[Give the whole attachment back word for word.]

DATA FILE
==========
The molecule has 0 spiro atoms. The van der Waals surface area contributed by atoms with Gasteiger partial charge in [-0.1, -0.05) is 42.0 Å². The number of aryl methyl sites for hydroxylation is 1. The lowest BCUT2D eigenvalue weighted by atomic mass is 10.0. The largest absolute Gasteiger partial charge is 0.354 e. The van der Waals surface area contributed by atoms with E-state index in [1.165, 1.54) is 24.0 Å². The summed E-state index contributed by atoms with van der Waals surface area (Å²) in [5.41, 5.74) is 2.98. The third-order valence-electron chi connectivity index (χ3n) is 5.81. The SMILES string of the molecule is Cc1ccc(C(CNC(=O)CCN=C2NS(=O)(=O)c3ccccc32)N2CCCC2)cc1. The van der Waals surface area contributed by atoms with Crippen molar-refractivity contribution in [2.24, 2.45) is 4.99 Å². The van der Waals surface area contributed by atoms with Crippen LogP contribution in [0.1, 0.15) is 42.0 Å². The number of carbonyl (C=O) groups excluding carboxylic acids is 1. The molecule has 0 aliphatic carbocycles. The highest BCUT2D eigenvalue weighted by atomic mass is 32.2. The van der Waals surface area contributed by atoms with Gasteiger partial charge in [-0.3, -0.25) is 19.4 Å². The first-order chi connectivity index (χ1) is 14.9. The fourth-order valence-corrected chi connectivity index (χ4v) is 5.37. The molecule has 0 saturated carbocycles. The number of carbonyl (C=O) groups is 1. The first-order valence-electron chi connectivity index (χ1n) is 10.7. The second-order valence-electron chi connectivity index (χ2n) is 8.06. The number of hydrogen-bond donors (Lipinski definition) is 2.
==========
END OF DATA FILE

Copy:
The molecule has 0 spiro atoms. The van der Waals surface area contributed by atoms with Gasteiger partial charge in [-0.1, -0.05) is 42.0 Å². The number of aryl methyl sites for hydroxylation is 1. The lowest BCUT2D eigenvalue weighted by atomic mass is 10.0. The largest absolute Gasteiger partial charge is 0.354 e. The van der Waals surface area contributed by atoms with E-state index in [1.165, 1.54) is 24.0 Å². The summed E-state index contributed by atoms with van der Waals surface area (Å²) in [5.41, 5.74) is 2.98. The third-order valence-electron chi connectivity index (χ3n) is 5.81. The SMILES string of the molecule is Cc1ccc(C(CNC(=O)CCN=C2NS(=O)(=O)c3ccccc32)N2CCCC2)cc1. The van der Waals surface area contributed by atoms with Crippen molar-refractivity contribution in [2.24, 2.45) is 4.99 Å². The van der Waals surface area contributed by atoms with Crippen LogP contribution in [0.1, 0.15) is 42.0 Å². The number of carbonyl (C=O) groups excluding carboxylic acids is 1. The molecule has 0 aliphatic carbocycles. The highest BCUT2D eigenvalue weighted by atomic mass is 32.2. The van der Waals surface area contributed by atoms with Gasteiger partial charge in [-0.3, -0.25) is 19.4 Å². The first-order chi connectivity index (χ1) is 14.9. The fourth-order valence-corrected chi connectivity index (χ4v) is 5.37. The molecule has 0 saturated carbocycles. The number of carbonyl (C=O) groups is 1. The first-order valence-electron chi connectivity index (χ1n) is 10.7. The second-order valence-electron chi connectivity index (χ2n) is 8.06. The number of hydrogen-bond donors (Lipinski definition) is 2.